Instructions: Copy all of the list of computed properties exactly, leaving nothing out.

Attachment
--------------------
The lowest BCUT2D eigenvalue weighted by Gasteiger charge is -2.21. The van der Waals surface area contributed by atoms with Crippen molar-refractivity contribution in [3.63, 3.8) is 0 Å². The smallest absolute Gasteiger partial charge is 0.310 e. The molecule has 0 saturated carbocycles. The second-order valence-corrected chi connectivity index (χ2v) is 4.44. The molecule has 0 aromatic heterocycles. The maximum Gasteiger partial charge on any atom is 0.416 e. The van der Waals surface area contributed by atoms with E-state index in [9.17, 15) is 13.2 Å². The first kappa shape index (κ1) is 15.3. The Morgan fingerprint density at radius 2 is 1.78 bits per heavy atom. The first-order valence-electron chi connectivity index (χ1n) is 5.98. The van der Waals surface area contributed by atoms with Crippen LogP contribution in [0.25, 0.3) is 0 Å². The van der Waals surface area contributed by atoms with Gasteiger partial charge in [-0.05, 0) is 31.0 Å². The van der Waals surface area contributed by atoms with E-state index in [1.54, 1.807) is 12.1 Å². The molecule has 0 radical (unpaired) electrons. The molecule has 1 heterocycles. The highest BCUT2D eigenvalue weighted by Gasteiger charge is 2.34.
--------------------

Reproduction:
The lowest BCUT2D eigenvalue weighted by Gasteiger charge is -2.21. The van der Waals surface area contributed by atoms with Crippen molar-refractivity contribution in [3.63, 3.8) is 0 Å². The smallest absolute Gasteiger partial charge is 0.310 e. The molecule has 0 saturated carbocycles. The second-order valence-corrected chi connectivity index (χ2v) is 4.44. The molecule has 0 aromatic heterocycles. The maximum Gasteiger partial charge on any atom is 0.416 e. The van der Waals surface area contributed by atoms with E-state index in [9.17, 15) is 13.2 Å². The first kappa shape index (κ1) is 15.3. The Morgan fingerprint density at radius 2 is 1.78 bits per heavy atom. The first-order valence-electron chi connectivity index (χ1n) is 5.98. The van der Waals surface area contributed by atoms with Crippen LogP contribution in [0.25, 0.3) is 0 Å². The van der Waals surface area contributed by atoms with Gasteiger partial charge in [-0.05, 0) is 31.0 Å². The van der Waals surface area contributed by atoms with E-state index in [1.54, 1.807) is 12.1 Å². The molecule has 0 radical (unpaired) electrons. The molecule has 1 heterocycles. The highest BCUT2D eigenvalue weighted by Gasteiger charge is 2.34.